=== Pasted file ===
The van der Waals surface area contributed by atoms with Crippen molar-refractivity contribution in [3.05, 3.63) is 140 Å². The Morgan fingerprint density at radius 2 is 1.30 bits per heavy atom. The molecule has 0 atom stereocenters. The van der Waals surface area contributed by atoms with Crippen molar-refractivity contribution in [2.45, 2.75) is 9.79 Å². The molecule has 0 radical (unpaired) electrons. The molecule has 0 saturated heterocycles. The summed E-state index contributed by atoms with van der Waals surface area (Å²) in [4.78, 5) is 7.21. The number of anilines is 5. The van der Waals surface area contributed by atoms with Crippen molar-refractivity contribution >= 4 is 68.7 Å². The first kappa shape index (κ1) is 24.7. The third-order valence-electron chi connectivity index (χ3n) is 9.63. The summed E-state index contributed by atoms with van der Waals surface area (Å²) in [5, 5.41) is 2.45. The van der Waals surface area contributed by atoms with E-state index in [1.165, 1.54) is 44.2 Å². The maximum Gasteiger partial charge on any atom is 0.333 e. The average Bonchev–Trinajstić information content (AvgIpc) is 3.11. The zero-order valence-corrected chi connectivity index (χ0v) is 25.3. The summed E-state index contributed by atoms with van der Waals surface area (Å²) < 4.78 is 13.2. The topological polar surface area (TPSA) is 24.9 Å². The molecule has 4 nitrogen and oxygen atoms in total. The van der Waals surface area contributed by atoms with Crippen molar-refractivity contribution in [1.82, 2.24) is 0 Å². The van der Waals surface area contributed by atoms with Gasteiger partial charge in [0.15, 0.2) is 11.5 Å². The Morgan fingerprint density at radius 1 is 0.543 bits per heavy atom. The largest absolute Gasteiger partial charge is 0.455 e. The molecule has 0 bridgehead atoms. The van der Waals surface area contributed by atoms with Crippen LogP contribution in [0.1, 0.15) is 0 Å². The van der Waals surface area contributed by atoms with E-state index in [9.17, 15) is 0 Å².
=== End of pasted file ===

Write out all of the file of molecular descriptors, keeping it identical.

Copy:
The van der Waals surface area contributed by atoms with Crippen molar-refractivity contribution in [3.05, 3.63) is 140 Å². The Morgan fingerprint density at radius 2 is 1.30 bits per heavy atom. The molecule has 0 atom stereocenters. The van der Waals surface area contributed by atoms with Crippen molar-refractivity contribution in [2.45, 2.75) is 9.79 Å². The molecule has 0 radical (unpaired) electrons. The molecule has 0 saturated heterocycles. The summed E-state index contributed by atoms with van der Waals surface area (Å²) in [4.78, 5) is 7.21. The number of anilines is 5. The van der Waals surface area contributed by atoms with Crippen molar-refractivity contribution >= 4 is 68.7 Å². The first kappa shape index (κ1) is 24.7. The third-order valence-electron chi connectivity index (χ3n) is 9.63. The summed E-state index contributed by atoms with van der Waals surface area (Å²) in [5, 5.41) is 2.45. The van der Waals surface area contributed by atoms with E-state index in [1.165, 1.54) is 44.2 Å². The maximum Gasteiger partial charge on any atom is 0.333 e. The average Bonchev–Trinajstić information content (AvgIpc) is 3.11. The zero-order valence-corrected chi connectivity index (χ0v) is 25.3. The summed E-state index contributed by atoms with van der Waals surface area (Å²) < 4.78 is 13.2. The topological polar surface area (TPSA) is 24.9 Å². The molecule has 4 nitrogen and oxygen atoms in total. The van der Waals surface area contributed by atoms with Crippen molar-refractivity contribution in [1.82, 2.24) is 0 Å². The van der Waals surface area contributed by atoms with Gasteiger partial charge in [0.15, 0.2) is 11.5 Å². The Morgan fingerprint density at radius 1 is 0.543 bits per heavy atom. The largest absolute Gasteiger partial charge is 0.455 e. The molecule has 0 bridgehead atoms. The van der Waals surface area contributed by atoms with Crippen LogP contribution in [0.1, 0.15) is 0 Å². The van der Waals surface area contributed by atoms with E-state index in [9.17, 15) is 0 Å².